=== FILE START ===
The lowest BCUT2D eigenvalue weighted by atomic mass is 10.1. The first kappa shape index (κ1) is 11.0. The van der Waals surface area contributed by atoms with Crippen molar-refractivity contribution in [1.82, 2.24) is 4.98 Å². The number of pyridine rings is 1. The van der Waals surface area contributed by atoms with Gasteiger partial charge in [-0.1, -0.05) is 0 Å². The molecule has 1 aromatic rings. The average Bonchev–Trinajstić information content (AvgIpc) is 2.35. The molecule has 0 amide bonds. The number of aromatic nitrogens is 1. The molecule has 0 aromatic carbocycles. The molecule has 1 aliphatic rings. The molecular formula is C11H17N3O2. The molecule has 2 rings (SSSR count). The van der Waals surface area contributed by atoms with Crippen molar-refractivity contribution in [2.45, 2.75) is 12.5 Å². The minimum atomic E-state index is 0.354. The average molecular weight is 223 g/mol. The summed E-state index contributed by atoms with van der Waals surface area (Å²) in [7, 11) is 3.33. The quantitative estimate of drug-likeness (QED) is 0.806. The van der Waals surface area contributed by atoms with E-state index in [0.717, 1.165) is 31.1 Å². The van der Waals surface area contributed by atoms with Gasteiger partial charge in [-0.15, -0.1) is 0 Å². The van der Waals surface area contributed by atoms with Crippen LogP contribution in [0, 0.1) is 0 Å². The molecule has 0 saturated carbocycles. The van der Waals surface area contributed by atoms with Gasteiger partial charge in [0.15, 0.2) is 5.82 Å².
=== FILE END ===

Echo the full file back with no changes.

The lowest BCUT2D eigenvalue weighted by atomic mass is 10.1. The first kappa shape index (κ1) is 11.0. The van der Waals surface area contributed by atoms with Crippen molar-refractivity contribution in [1.82, 2.24) is 4.98 Å². The number of pyridine rings is 1. The van der Waals surface area contributed by atoms with Gasteiger partial charge in [-0.1, -0.05) is 0 Å². The molecule has 1 aromatic rings. The average Bonchev–Trinajstić information content (AvgIpc) is 2.35. The molecule has 0 amide bonds. The number of aromatic nitrogens is 1. The molecule has 0 aromatic carbocycles. The molecule has 1 aliphatic rings. The molecular formula is C11H17N3O2. The molecule has 2 rings (SSSR count). The van der Waals surface area contributed by atoms with Crippen molar-refractivity contribution in [2.45, 2.75) is 12.5 Å². The minimum atomic E-state index is 0.354. The average molecular weight is 223 g/mol. The summed E-state index contributed by atoms with van der Waals surface area (Å²) in [7, 11) is 3.33. The quantitative estimate of drug-likeness (QED) is 0.806. The van der Waals surface area contributed by atoms with E-state index in [0.717, 1.165) is 31.1 Å². The van der Waals surface area contributed by atoms with Gasteiger partial charge in [-0.15, -0.1) is 0 Å². The van der Waals surface area contributed by atoms with Crippen LogP contribution in [0, 0.1) is 0 Å². The molecule has 0 saturated carbocycles. The van der Waals surface area contributed by atoms with Gasteiger partial charge in [0.15, 0.2) is 5.82 Å².